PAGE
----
Opinion Roundup: California District Courts and the Computer Fraud and Abuse Act, July 2014 through February 2015 – Part Two

Author: Scripta Ad Astra Staff

This is the second part of a two part-series on federal district court opinions in California regarding the CFAA. The first part of this series can be found here.

NetApp, Inc. v. Nimble Storage, Inc., 2015 U.S. Dist. LEXIS 11406 (N.D. Cal. January 29, 2015)(“NetApp II”)

Judge: Lucy H. Koh, United States District Judge

 This case may sound familiar as I discussed its predecessor opinion, NetApp, 2014 U.S. Dist. LEXIS 65818 (N.D. Cal. May 12, 2014) (“NetApp I”), in a previous blog post. NetApp I, discussed authorization and damage with respect to defendant Michael Reynolds and vicarious liability with respect to defendant Nimble Storage, Inc. (“Nimble”).

As a factual recap, NetApp filed suit against (1) Nimble, a competitor of NetApp, (2) some former NetApp employees, and (3) Reynolds, who used to work at Thomas Duryea Consulting (“TDC”).  NetApp alleges that when it contracted with TDC, it provided Reynolds with access to NetApp’s computer systems and other information.  In April 2013, Reynolds left TDC, but continued to access NetApp’s databases from June 2013 through August 2013, where he used confidential, proprietary information to solicit business for Nimble.

NetApp I granted NetApp, Inc. (“NetApp”) leave to amend, which NetApp did. Nimble brought a motion to dismiss NetApp’s amended 18 U.S.C. § 1030 (a)(5) claim arguing that NetApp had still not properly pled damage under the CFAA.

In its amended compliant, NetApp alleged that Reynolds caused damage to NetApp’s computers, violating § 1030(a)(5), in three ways:

(1) Reynolds “cop[ied] certain information from NetApp’s protected computers and transferr[ed] it to a non-secure area or device”;

(2) Reynolds “diminish[ed] the value of NetApp’s data by compromising its exclusivity, for which it derives value because it is not available to competitors”; and

(3) Reynolds “alter[ed] or modif[ied] NetApp’s performance data contained on its protected computers.”

Nimble argued that NetApp failed to allege that Reynolds “impair[ed] the integrity or availability of any part of NetApp’s systems—he did not crash NetApp’s systems, delete data, or prevent any other user’s access” as required by 18 U.S.C. § 1030 (e)(8). NetApp argues that “rendering a computer system less secure should be considered ‘damage’ under § 1030(a)(5)[], even when no data, program, or system is damaged or destroyed.”

Copying information, without more, does not constitute damage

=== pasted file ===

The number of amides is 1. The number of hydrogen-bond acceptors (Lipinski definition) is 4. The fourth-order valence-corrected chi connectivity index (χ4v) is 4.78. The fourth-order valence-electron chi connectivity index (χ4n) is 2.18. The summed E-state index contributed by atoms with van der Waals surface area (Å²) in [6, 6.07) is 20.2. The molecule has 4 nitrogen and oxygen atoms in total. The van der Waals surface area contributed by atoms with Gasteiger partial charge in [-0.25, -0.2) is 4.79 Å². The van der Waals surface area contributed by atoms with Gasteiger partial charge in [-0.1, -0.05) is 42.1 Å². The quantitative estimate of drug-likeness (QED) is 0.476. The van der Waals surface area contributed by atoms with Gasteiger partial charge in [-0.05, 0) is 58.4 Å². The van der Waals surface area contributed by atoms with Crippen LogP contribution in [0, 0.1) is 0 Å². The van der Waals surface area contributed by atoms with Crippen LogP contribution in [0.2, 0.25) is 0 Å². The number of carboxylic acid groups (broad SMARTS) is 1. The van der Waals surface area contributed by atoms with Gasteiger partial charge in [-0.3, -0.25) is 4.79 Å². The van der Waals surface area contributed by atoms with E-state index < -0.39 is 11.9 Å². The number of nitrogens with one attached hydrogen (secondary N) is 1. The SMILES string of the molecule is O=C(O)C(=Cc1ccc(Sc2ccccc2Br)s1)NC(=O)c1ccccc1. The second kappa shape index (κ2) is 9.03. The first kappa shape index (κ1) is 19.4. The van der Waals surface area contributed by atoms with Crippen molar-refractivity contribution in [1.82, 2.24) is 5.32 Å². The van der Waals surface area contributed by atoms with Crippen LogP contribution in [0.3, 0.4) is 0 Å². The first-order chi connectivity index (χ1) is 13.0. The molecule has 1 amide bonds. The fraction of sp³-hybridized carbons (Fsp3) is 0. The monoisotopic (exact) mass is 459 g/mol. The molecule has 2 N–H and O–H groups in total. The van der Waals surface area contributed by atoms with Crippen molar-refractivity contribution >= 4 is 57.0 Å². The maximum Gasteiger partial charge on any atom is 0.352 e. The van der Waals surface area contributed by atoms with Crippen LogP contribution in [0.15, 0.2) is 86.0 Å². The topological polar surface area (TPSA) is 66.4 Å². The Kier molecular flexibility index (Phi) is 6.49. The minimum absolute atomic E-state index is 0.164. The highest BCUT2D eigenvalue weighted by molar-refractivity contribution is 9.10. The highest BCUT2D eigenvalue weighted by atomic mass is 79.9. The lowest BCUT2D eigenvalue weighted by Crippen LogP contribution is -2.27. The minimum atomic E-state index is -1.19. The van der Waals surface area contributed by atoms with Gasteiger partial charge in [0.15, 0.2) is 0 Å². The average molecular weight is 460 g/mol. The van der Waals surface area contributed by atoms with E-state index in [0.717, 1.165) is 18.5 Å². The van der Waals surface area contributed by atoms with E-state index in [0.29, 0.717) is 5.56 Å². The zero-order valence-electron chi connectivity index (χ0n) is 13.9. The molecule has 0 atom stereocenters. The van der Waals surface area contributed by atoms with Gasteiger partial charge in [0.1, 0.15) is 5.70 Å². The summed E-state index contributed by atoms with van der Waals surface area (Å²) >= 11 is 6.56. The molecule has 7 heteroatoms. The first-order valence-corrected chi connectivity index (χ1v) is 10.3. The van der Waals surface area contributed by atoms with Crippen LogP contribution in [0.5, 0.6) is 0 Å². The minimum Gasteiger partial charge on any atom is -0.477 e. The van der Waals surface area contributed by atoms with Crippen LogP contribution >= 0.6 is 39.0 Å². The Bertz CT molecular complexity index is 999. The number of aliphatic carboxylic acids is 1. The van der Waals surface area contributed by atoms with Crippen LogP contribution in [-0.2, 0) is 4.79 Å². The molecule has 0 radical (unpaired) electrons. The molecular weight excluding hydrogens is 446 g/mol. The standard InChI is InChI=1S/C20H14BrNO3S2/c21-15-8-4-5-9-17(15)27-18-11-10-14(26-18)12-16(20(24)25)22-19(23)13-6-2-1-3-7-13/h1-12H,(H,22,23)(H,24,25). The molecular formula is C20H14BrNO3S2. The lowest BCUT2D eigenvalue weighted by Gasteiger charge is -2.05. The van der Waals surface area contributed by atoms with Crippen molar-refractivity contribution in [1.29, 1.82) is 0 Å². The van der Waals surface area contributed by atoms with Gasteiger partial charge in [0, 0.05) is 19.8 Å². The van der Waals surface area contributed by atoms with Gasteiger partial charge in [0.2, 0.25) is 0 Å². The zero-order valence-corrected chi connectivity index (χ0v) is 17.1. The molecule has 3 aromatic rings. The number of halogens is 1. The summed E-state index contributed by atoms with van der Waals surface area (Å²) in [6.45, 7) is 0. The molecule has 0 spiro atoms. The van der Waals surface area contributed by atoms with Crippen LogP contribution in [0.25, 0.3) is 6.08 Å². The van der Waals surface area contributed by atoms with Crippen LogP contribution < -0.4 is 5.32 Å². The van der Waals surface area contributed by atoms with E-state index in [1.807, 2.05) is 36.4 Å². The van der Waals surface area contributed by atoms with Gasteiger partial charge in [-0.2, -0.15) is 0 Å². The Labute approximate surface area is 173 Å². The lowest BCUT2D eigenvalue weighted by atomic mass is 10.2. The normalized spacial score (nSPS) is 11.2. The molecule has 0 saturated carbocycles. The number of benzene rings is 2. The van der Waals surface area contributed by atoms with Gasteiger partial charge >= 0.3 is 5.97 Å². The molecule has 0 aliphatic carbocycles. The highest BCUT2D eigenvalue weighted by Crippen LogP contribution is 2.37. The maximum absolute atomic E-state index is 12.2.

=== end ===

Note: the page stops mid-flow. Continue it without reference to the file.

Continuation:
NetApp II looked at cases in the Northern District that asked whether copying of information, without more, constitutes damage. It does not. NetApp II found these cases based their holdings on three main points:

(1) The CFAA “is not intended to expansively apply to all cases where a trade secret has been misappropriated by use of a computer:”

(2) To state a claim for damage, the CFAA requires “impairment to integrity . . . of data, a program, a system, or information.” 18 U.S.C. § 1030(e)(8). Typically, the mere copying of information does not, without more, impinge on that information’s “integrity”;

(3) There must be actual damage to data, information, a program, or system in order to state a claim under the relevant provision of the CFAA. Such damage occurs where there is “the destruction, corruption, or deletion of electronic files, the physical destruction of a hard drive, or any diminution in the completeness or usability of the data on a computer system.”

NetApp II did note that not all cases followed this line of reasoning, pointing to Shurgard Storage Centers, Inc. v. Safeguard Self Storage, Inc., 119 F. Supp. 2d 1121 (W.D. Wash 2000), cited by NetApp, which held that copying of information, without more, can constitute “damage” under the CFAA. NetApp II found Shurgard unpersuasive because Senate reports accompanying the 1996 amendment said nothing about imposing liability for the taking of information, but gave specific examples of other conduct that “arguably” causes “no damage” but is nevertheless prohibited by the CFAA – namely password stealing.

Diminished value of NetApp’s data

NetApp II dismissed NetApp’s second argument: that Reynolds’ actions caused damage to NetApp because his actions “diminish[ed] the value of NetApp’s data by compromising its exclusivity, for which it derives value because it is not available to competitors.” The court noted that damage requires a showing there be an “impairment to the integrity or availability of data” and that a diminution of data value is not equivocal.

Modification of NetApp’s performance data

Lastly, NetApp alleged that Reynold caused damage by altering or modifying “NetApp’s performance data contained on its protected computers.” The court was not persuaded by this argument. It noted that, without more detail, this allegation did not demonstrate an “impairment to the integrity or availability of data” occurred.

Motion granted without leave to amend